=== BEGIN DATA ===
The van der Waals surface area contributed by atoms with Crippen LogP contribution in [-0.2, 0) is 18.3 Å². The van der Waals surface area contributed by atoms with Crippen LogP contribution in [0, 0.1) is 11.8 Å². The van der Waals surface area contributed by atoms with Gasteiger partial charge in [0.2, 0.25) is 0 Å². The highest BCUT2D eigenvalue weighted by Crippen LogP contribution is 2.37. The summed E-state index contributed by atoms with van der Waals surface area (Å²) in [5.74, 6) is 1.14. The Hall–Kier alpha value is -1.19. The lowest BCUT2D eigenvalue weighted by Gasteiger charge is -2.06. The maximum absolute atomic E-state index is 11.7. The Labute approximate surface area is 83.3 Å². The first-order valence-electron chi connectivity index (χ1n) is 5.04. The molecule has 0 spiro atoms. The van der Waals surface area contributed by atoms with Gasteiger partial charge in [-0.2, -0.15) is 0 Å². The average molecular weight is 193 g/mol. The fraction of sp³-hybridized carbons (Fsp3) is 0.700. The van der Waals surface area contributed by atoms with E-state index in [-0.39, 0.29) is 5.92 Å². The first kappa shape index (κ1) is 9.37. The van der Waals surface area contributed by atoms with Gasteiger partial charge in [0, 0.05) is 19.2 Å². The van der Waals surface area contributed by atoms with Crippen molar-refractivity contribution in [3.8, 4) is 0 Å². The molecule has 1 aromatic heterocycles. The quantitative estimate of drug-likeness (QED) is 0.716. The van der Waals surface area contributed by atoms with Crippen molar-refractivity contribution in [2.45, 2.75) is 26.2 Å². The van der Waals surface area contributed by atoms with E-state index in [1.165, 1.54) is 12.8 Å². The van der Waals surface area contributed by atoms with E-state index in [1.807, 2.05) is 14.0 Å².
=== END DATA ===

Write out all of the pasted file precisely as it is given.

The van der Waals surface area contributed by atoms with Crippen LogP contribution in [-0.2, 0) is 18.3 Å². The van der Waals surface area contributed by atoms with Crippen LogP contribution in [0, 0.1) is 11.8 Å². The van der Waals surface area contributed by atoms with Gasteiger partial charge in [0.2, 0.25) is 0 Å². The highest BCUT2D eigenvalue weighted by Crippen LogP contribution is 2.37. The summed E-state index contributed by atoms with van der Waals surface area (Å²) in [5.74, 6) is 1.14. The Hall–Kier alpha value is -1.19. The lowest BCUT2D eigenvalue weighted by Gasteiger charge is -2.06. The maximum absolute atomic E-state index is 11.7. The Labute approximate surface area is 83.3 Å². The first-order valence-electron chi connectivity index (χ1n) is 5.04. The molecule has 0 spiro atoms. The van der Waals surface area contributed by atoms with Gasteiger partial charge in [-0.2, -0.15) is 0 Å². The average molecular weight is 193 g/mol. The fraction of sp³-hybridized carbons (Fsp3) is 0.700. The van der Waals surface area contributed by atoms with E-state index in [-0.39, 0.29) is 5.92 Å². The first kappa shape index (κ1) is 9.37. The van der Waals surface area contributed by atoms with Gasteiger partial charge in [0, 0.05) is 19.2 Å². The van der Waals surface area contributed by atoms with Crippen molar-refractivity contribution in [3.8, 4) is 0 Å². The molecule has 1 aromatic heterocycles. The quantitative estimate of drug-likeness (QED) is 0.716. The van der Waals surface area contributed by atoms with Crippen molar-refractivity contribution in [2.45, 2.75) is 26.2 Å². The van der Waals surface area contributed by atoms with E-state index in [1.165, 1.54) is 12.8 Å². The van der Waals surface area contributed by atoms with E-state index in [1.807, 2.05) is 14.0 Å².